As St. Petersburg Mayor Ken Welch enters the final days of deciding who should be chosen to redevelop the 86-acre Historic Gas Plant site where Tropicana Field sits, he should carefully weigh not just the details of submitted developer plans, but the character of those fronting them.
Specifically, Welch should determine whether someone like former Sacramento Mayor Kevin Johnson would make a good bedfellow.
On Friday, the Tampa Bay Times published an extensive profile of Johnson’s background, outlining the good, the bad and the ugly of Johnson’s past.
Johnson is a principal with Sugar Hill Community Partners, one of four development teams vying for Welch’s nod for the historic redevelopment project. Sugar Hill was one of two finalists under former Mayor Rick Kriseman’s request for proposals process for the site, but failed to make the cut, falling to Midtown Development.
Now they appear to again be front-runners under Welch’s restart.
But while the proposal checks one major box for Welch — it has the most affordable housing planned among the four proposals — it would bring with it a string of negatives that threaten to undermine what could be Welch’s legacy as Mayor.
In 2008, when Johnson was running for Sacramento Mayor, allegations from 1995 resurfaced, claims that Johnson engaged in inappropriate physical contact with a 16-year-old girl and, perhaps more damning, that he paid her $230,000 to keep quiet.
While no charges were filed against Johnson, and he adamantly denied the allegations, a recorded phone conversation broadcast on Real Sports with Bryant Gumbel suggested Johnson acknowledged at least some intimate contact had taken place.
If that’s not enough, Johnson also faced a 2007 investigation by the Sacramento Bee looking at dozens of code violations at properties Johnson owned, neglect that earned Johnson the title of “slumlord” among some and caused him to face a federal lawsuit alleging he misused more than $800,000 in AmeriCorps funding that was supposed to pay for a volunteer program.
Investigations then uncovered two more sexual misconduct claims, one involving a 17-year-old girl. Again, no charges were brought, but Johnson settled the AmeriCorps suit for more than $400,000.
In a controversy that is far less shocking, but perhaps more relevant to Johnson’s potential dealings with the city of St. Pete, the Times report also documents Johnson’s frequent use of private email accounts and cell phones for official city business, of which he has faced court battles with media outlets over public records disputes.
More recently, in 2015, Johnson faced a sexual harassment complaint from a city employee. A city investigation dismissed the claims as unsubstantiated, but it advised him to “refrain from hugging or touching anyone,” suggesting at least some level of questionable conduct.
Taken even individually, the allegations and controversies should be enough to think twice about Sugar Hill as a serious development team. But collectively, they should be disqualifying.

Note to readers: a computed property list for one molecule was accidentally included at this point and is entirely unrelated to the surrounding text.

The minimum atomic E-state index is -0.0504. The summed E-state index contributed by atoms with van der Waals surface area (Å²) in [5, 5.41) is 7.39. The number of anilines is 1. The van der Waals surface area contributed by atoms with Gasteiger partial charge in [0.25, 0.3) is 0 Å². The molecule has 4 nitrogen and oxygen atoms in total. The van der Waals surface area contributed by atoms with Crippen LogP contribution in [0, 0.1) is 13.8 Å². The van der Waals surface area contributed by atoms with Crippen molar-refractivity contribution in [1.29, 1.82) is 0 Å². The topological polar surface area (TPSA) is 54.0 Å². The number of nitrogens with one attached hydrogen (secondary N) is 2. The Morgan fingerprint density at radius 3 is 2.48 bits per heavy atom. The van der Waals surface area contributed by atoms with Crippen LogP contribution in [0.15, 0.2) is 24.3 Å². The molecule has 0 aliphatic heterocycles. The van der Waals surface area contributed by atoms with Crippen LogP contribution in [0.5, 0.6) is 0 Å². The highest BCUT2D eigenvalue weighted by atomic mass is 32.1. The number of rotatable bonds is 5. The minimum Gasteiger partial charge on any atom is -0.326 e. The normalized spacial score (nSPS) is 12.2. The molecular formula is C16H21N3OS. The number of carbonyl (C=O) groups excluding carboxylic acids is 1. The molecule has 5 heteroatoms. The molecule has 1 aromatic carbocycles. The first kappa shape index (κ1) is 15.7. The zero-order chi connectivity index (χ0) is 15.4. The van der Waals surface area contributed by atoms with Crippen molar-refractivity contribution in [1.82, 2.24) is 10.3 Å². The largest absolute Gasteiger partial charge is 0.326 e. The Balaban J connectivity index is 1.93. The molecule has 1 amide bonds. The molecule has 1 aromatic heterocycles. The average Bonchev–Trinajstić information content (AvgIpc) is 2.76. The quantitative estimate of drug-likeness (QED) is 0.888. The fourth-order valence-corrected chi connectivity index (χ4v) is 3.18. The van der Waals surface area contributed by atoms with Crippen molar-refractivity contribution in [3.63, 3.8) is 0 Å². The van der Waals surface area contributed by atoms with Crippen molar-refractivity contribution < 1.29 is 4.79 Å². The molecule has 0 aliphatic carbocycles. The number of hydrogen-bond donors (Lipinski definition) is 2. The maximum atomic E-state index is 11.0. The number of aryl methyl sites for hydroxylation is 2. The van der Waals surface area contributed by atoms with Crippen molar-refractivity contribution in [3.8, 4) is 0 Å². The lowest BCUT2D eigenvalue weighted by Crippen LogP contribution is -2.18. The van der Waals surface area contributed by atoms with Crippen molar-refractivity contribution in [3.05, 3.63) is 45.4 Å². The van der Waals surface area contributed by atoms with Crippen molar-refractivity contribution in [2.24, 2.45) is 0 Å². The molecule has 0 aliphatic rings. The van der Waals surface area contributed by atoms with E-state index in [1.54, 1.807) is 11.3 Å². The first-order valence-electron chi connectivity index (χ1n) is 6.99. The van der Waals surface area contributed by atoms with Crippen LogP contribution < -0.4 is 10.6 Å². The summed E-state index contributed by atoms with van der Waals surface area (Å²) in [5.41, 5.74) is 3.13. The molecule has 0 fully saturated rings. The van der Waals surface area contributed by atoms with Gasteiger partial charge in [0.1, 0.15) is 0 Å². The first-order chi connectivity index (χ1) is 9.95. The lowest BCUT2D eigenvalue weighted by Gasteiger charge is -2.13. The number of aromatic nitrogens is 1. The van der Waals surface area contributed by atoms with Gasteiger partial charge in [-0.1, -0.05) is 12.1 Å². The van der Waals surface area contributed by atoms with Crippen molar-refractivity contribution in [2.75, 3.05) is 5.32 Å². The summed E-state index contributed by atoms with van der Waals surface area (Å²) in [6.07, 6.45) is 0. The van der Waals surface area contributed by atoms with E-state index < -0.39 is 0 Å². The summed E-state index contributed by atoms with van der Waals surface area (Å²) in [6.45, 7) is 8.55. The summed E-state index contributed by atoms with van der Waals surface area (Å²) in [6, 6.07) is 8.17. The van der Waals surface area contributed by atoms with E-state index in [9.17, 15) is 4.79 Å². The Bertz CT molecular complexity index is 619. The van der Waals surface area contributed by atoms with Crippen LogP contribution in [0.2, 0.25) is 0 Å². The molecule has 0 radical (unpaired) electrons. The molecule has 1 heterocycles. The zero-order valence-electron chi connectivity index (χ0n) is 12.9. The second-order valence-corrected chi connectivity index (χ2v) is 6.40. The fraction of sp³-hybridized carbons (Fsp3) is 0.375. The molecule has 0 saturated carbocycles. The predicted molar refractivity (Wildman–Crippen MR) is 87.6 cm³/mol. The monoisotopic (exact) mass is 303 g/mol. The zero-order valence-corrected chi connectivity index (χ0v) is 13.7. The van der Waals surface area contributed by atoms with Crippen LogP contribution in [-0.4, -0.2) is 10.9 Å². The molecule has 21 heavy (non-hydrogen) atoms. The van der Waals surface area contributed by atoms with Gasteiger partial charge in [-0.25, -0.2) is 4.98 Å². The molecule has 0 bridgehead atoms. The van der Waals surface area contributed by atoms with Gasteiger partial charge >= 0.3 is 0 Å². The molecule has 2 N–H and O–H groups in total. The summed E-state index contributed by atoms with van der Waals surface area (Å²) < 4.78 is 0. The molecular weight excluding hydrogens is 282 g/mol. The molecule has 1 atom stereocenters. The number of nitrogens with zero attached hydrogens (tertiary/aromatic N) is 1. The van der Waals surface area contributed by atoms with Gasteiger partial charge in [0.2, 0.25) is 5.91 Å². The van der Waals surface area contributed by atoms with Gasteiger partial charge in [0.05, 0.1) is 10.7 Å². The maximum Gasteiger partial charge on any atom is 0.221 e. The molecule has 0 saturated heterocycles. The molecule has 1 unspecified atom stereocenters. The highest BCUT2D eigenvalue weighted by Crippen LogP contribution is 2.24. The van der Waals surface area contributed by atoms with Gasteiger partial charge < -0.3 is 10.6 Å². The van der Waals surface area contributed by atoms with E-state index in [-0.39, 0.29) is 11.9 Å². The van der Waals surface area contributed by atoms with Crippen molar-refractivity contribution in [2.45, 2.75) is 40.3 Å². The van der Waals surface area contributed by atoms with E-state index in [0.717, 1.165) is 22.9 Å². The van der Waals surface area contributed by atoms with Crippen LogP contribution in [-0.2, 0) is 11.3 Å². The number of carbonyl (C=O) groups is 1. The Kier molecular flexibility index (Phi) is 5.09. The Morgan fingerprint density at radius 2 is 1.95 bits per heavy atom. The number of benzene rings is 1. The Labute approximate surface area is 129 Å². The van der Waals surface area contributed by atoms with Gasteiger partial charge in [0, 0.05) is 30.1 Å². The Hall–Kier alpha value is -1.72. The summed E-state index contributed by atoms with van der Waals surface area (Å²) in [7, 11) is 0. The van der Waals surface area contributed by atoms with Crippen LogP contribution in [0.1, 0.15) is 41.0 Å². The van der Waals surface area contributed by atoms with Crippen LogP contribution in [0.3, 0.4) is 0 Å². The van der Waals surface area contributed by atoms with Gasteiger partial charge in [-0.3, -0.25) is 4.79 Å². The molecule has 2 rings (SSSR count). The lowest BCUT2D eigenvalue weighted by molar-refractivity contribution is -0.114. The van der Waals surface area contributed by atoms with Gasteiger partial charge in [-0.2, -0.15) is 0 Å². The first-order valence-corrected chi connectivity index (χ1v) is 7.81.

And even if people choose to look the other way — it wouldn’t be the first time considering that even as Johnson faced scandal after scandal, voters still overwhelmingly re-elected him in Sacramento in 2012 — Welch should consider his own recent controversies.
He all but looked the other way when his own Deputy Mayor, within the first nine months of his administration, faced allegations of bullying and creating a hostile work environment.
Welch dropped an investigation into the matter after Stephanie Owens resigned her post as his No. 2. That despite a letter that surfaced from Welch’s campaign from staff who leveled similar allegations against Owens, which sources said were delivered to Welch.
If he taps Sugar Hill, it would send a resounding message to the St. Pete community that Welch is not only unfazed by credible allegations against his own ally, but also by undeniable scandal presented by a development team frontman.
If Sugar Hill is his choice, which many insiders say is a distinct possibility, Welch will likely dismiss past allegations as they have been dismissed in the past, as unsubstantiated claims Johnson denies.
What can’t be ignored though are that the hits just keep coming. Just last month, the Honolulu Civil Beat reported that Johnson has for years pressured state officials to move forward with a controversial biomass plant, but never registered as a lobbyist.
In case that seems too far from St. Pete to matter, there’s a St. Pete angle. The power plant’s biggest financial backer, according to the Times, is Jennifer Johnson, a friend of Johnson’s and the CEO of Franklin Templeton, which has large campuses in both Sacramento and St. Pete.
That seems like far too much baggage, even if it’s circumstantial, for a city, and even moreso for a first-term Mayor.